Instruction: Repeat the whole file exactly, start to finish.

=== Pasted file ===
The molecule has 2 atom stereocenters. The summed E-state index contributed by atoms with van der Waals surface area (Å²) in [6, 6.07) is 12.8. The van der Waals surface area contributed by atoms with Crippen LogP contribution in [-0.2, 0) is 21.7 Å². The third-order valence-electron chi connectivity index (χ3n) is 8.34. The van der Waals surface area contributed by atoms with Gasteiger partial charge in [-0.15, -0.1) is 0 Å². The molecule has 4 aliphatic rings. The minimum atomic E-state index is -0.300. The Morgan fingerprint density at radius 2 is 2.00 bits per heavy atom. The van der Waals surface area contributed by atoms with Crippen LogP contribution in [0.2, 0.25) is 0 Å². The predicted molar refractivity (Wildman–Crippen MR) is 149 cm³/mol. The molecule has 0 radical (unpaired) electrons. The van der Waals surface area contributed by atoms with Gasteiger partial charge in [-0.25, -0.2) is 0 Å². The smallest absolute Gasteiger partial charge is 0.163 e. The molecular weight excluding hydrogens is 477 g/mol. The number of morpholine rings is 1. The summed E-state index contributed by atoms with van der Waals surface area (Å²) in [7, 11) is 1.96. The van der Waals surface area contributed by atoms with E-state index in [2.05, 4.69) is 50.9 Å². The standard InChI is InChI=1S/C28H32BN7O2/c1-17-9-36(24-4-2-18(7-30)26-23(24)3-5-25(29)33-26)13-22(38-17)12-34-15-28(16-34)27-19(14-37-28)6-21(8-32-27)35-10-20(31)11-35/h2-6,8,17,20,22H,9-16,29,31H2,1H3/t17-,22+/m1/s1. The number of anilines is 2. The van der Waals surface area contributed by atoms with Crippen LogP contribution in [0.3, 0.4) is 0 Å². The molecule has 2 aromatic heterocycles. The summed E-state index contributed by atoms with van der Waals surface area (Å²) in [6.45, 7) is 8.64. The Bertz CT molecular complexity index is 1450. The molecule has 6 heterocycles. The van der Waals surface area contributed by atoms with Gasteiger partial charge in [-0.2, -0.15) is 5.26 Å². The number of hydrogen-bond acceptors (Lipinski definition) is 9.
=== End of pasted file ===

The molecule has 2 atom stereocenters. The summed E-state index contributed by atoms with van der Waals surface area (Å²) in [6, 6.07) is 12.8. The van der Waals surface area contributed by atoms with Crippen LogP contribution in [-0.2, 0) is 21.7 Å². The third-order valence-electron chi connectivity index (χ3n) is 8.34. The van der Waals surface area contributed by atoms with Gasteiger partial charge in [-0.15, -0.1) is 0 Å². The molecule has 4 aliphatic rings. The minimum atomic E-state index is -0.300. The Morgan fingerprint density at radius 2 is 2.00 bits per heavy atom. The van der Waals surface area contributed by atoms with Crippen LogP contribution in [0.2, 0.25) is 0 Å². The predicted molar refractivity (Wildman–Crippen MR) is 149 cm³/mol. The molecule has 0 radical (unpaired) electrons. The van der Waals surface area contributed by atoms with Gasteiger partial charge in [-0.25, -0.2) is 0 Å². The smallest absolute Gasteiger partial charge is 0.163 e. The molecular weight excluding hydrogens is 477 g/mol. The number of morpholine rings is 1. The summed E-state index contributed by atoms with van der Waals surface area (Å²) in [7, 11) is 1.96. The van der Waals surface area contributed by atoms with E-state index in [2.05, 4.69) is 50.9 Å². The standard InChI is InChI=1S/C28H32BN7O2/c1-17-9-36(24-4-2-18(7-30)26-23(24)3-5-25(29)33-26)13-22(38-17)12-34-15-28(16-34)27-19(14-37-28)6-21(8-32-27)35-10-20(31)11-35/h2-6,8,17,20,22H,9-16,29,31H2,1H3/t17-,22+/m1/s1. The number of anilines is 2. The van der Waals surface area contributed by atoms with Crippen LogP contribution in [0.3, 0.4) is 0 Å². The molecule has 2 aromatic heterocycles. The summed E-state index contributed by atoms with van der Waals surface area (Å²) in [6.45, 7) is 8.64. The Bertz CT molecular complexity index is 1450. The molecule has 6 heterocycles. The van der Waals surface area contributed by atoms with Gasteiger partial charge in [-0.2, -0.15) is 5.26 Å². The number of hydrogen-bond acceptors (Lipinski definition) is 9.